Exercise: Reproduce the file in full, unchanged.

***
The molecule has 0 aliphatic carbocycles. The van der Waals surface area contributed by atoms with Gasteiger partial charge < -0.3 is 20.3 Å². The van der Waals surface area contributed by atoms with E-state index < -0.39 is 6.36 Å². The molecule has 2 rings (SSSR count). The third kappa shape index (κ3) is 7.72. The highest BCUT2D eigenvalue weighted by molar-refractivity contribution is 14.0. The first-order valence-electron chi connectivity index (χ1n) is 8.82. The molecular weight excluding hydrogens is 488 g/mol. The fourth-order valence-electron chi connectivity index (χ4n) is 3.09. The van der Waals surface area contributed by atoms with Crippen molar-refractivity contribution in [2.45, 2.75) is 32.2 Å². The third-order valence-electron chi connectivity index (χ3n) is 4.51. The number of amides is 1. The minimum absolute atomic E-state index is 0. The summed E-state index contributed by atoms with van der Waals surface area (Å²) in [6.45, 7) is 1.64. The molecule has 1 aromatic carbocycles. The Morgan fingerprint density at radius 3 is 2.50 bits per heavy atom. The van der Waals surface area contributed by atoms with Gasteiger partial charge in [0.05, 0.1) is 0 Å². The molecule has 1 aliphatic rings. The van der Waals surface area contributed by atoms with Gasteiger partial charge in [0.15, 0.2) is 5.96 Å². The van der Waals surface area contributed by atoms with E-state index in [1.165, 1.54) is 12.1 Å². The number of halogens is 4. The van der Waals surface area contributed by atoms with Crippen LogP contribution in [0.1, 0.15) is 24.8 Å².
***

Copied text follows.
The molecule has 0 aliphatic carbocycles. The van der Waals surface area contributed by atoms with Gasteiger partial charge < -0.3 is 20.3 Å². The van der Waals surface area contributed by atoms with E-state index < -0.39 is 6.36 Å². The molecule has 2 rings (SSSR count). The third kappa shape index (κ3) is 7.72. The highest BCUT2D eigenvalue weighted by molar-refractivity contribution is 14.0. The first-order valence-electron chi connectivity index (χ1n) is 8.82. The molecular weight excluding hydrogens is 488 g/mol. The fourth-order valence-electron chi connectivity index (χ4n) is 3.09. The van der Waals surface area contributed by atoms with Crippen molar-refractivity contribution in [2.45, 2.75) is 32.2 Å². The third-order valence-electron chi connectivity index (χ3n) is 4.51. The number of amides is 1. The minimum absolute atomic E-state index is 0. The summed E-state index contributed by atoms with van der Waals surface area (Å²) in [6.45, 7) is 1.64. The molecule has 1 aromatic carbocycles. The Morgan fingerprint density at radius 3 is 2.50 bits per heavy atom. The van der Waals surface area contributed by atoms with Gasteiger partial charge in [0.05, 0.1) is 0 Å². The molecule has 1 aliphatic rings. The van der Waals surface area contributed by atoms with Gasteiger partial charge in [0.15, 0.2) is 5.96 Å². The van der Waals surface area contributed by atoms with E-state index in [1.165, 1.54) is 12.1 Å². The number of halogens is 4. The van der Waals surface area contributed by atoms with Crippen LogP contribution in [0.1, 0.15) is 24.8 Å².